g. Irrigation System Design 28
h. Other Information and Suggestions 28


References and Further Reading















Irrigation Water Quantity


INTRODUCTION


Water is the primary requirement for growth and
survival of turfgrasses. Plants consist of cells which
are containers of water. Plants maintain turgor (are
rigid) when their cells are filled with water. Cells
collapse when they lose water. If enough cells lose
their turgidity, the leaf rolls and turns a blue-green
color, while the stem droops. The plant is then
considered wilted. Plant water content typically is
between 75 to 85 percent by weight. Plants begin to
die if water content drops to 60 to 65 percent within
a short period of time.

Unfortunately, rainfall is not frequent enough to
provide adequate water to sustain turfgrasses under
today's intensive golf course management culture.
This is further intensified by Florida's year-round
warm subtropical weather and soils that are primarily
sand. Irrigation with acceptable quality water is
therefore is an important part of golf course mainte-
nance. To ensure efficient watering, golf courses
require well-designed irrigation systems that are based
on soil infiltration rates, soil water holding capacity,
plant water-use requirements, depth of root zone,
conveyance losses from the surrounding area, and
desired level of turfgrass appearance and perfor-
mance.

WATER USE AND TURF STRESS

Soils contain a reservoir of water for turf plants.
Water enters the plant through root hairs near the
root tip and diffuses into the xylem, made up of
water-conducting cells. Water then moves through
the stem up into the leaves and then into the atmo-
sphere through leaf stomates. This process is termed
transpiration. When transpiration occurs, water is
literally "pulled" up a pressure gradient from the soil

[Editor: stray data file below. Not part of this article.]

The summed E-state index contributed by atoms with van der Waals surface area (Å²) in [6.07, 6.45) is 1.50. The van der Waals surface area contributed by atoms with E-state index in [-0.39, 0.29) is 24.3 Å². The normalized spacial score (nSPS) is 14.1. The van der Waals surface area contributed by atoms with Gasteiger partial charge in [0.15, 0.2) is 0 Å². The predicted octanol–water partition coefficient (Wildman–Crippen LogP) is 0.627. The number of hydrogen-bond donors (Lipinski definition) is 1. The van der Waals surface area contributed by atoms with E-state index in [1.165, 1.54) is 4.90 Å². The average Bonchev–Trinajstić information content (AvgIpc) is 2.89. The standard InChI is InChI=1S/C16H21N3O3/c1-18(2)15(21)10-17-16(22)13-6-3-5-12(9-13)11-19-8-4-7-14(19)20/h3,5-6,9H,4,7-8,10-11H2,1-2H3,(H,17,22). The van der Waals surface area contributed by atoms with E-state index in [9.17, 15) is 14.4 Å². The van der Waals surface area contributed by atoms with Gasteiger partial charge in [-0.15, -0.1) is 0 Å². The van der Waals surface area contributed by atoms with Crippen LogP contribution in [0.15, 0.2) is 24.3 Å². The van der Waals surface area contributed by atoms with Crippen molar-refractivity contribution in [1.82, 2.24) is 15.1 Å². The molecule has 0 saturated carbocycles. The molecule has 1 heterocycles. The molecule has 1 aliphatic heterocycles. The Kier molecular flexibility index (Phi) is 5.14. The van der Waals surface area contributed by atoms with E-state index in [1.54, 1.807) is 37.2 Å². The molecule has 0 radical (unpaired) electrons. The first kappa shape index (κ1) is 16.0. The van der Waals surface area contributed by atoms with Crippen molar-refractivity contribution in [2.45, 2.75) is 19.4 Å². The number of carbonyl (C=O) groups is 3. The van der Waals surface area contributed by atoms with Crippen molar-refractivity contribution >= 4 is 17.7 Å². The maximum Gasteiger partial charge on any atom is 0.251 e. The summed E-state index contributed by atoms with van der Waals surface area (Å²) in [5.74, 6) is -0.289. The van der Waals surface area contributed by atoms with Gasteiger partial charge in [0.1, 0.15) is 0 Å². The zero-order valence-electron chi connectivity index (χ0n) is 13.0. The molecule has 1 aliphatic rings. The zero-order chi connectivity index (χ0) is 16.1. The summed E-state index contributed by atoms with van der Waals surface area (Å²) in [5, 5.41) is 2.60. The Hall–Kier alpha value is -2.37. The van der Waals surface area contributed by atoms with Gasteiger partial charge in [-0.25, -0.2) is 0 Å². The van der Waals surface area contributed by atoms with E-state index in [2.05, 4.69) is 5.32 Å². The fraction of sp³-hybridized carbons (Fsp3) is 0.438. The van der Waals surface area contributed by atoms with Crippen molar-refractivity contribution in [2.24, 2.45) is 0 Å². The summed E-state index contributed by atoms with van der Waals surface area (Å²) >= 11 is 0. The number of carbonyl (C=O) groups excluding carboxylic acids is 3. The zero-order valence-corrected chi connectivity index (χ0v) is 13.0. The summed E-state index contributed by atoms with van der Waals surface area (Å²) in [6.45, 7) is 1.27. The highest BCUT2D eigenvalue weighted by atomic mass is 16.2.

through the stem and eventually up to the leaves.
Generally, the gradient becomes steeper from the soil
through the plant's vascular system to the leaf stomata
and into the atmosphere. This gradient is termed
water potential and is expressed in negative values.


The chemical potential of water within this system is
lower than that of pure free water. Water potential
is generally expressed as bars or megapascals where
1 megapascal equals 10 bars. Classic soil water
potentials have been defined as 0 bar when saturated,
to -15 bars when soils are so dry that plants are
considered to be permanently wilted. Forplant water
potential, 0 bar represents fully turgid plants and
ranges to -20 bars for severely wilted ones. In the
atmosphere, 0 bar represent water saturated air, or
100% relative humidity while, -1000 bars is a very low
relative humidity (e.g., arid). Due to this gradient,
water will move from a site of high-water potential
(e.g., 0 bar) in soil to one of lower potential (e.g.,
negative value) in air.

Transpiration serves several other important
functions in addition to providing water to living plant
tissue. Mineral nutrients are transported through the
transpiration stream. Evaporation of water from the
leaf surface results in evaporative cooling, thus
moderating canopy temperature. This is important
for maintaining plant cell metabolism. Humans have
a similar process in which perspiration evaporates and
cools our bodies.

Evaporation is the flow, or loss, of water from the
soil directly to the atmosphere. Collectively, evapo-
transpiration (ET) is the total water lost by encom-
passing transpiratory movement of water from soil,
through turf, and ultimately into the atmosphere, and
by evaporation that occurs from soil directly into the